But also people may see utility in the lines where you don’t. Someone who lives in Lynwood might be really excited about getting to their job in Paine Field?
Most people won’t use the system. Transit mode share won’t be that high in 2041. They’ll be dead or they’ll be driving. Some of those who use transit won’t benefit because they live in the wrong place (too far from a line, or on an ST1/ST2 line which serves them fine).
So the large majority of voters are making a calculation of their personal pocketbook vs what makes the world a better place (which may include “solving” traffic). Pro- or con-, that generally doesn’t hang on a specific alignment.
Voters do take cues from the political/business leaders. If the Snoco establishment had lined up against the plan, we’d have seen a very different vote in Snohomish County. But if they had lined up in favor of an SR 99 alignment that skipped Paine Field, or a BRT system converging into Lynnwood, that would have changed hardly any votes at all. Very few people have independently developed views about specific plan elements.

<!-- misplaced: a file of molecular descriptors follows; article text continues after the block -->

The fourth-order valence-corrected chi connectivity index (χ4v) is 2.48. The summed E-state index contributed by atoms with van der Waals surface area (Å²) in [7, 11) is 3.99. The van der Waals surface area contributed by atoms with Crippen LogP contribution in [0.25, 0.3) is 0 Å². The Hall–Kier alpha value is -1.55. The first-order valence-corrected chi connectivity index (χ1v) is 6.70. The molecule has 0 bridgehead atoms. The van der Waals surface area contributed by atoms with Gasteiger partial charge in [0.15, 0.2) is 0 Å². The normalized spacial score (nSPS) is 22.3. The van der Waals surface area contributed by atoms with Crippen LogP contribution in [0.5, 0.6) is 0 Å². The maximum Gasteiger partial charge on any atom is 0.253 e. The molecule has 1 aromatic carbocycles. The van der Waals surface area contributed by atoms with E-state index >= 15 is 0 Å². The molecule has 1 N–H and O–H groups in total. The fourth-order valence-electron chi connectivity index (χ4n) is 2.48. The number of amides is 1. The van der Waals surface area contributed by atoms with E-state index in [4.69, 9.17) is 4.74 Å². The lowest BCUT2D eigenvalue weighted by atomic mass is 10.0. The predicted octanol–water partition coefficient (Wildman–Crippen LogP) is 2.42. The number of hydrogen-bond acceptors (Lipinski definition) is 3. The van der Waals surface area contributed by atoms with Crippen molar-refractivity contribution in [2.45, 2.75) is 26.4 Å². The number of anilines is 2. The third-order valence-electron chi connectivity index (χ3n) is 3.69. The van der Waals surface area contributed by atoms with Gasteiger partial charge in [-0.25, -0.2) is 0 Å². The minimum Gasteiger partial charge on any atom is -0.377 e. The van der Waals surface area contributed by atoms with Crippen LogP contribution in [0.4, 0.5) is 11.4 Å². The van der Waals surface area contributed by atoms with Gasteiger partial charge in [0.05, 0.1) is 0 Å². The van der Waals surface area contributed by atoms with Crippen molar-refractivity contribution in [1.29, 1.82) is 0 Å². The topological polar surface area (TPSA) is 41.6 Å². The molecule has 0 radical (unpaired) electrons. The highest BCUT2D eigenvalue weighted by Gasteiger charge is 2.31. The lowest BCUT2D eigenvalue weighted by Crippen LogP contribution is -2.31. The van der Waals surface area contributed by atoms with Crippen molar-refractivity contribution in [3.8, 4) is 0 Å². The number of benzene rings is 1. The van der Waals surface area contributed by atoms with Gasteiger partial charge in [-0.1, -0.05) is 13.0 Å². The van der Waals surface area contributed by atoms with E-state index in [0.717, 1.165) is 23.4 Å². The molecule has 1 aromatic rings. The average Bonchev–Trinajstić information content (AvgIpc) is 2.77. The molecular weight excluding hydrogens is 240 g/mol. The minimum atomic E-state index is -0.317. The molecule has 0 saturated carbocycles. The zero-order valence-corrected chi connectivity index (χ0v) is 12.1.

People use MAX quite a lot. By some estimates, MAX accounts for 1/3 of all rush hour trips on the Banfield freeway corridor (I-84). Ride MAX for the same amount of time and you get half the distance as you would on Link.
It’s not the most ideal proposal, but it’ll be reasonably popular.
Just wondering, but what are the 5 or so projects that you would have built next? Ballard-UW, Metro 8, Ballard-Downtown, West Seattle Transit Tunnel, 130th station?
There is also:
+ The BRISK series of concepts that was kicked around on this blog for a while. It could have been good if it had made it past the electronic napkin stage.
+ The West Seattle BRT that could have been good.
Neither of these were projects that ever seemed to go anywhere with the powers that be.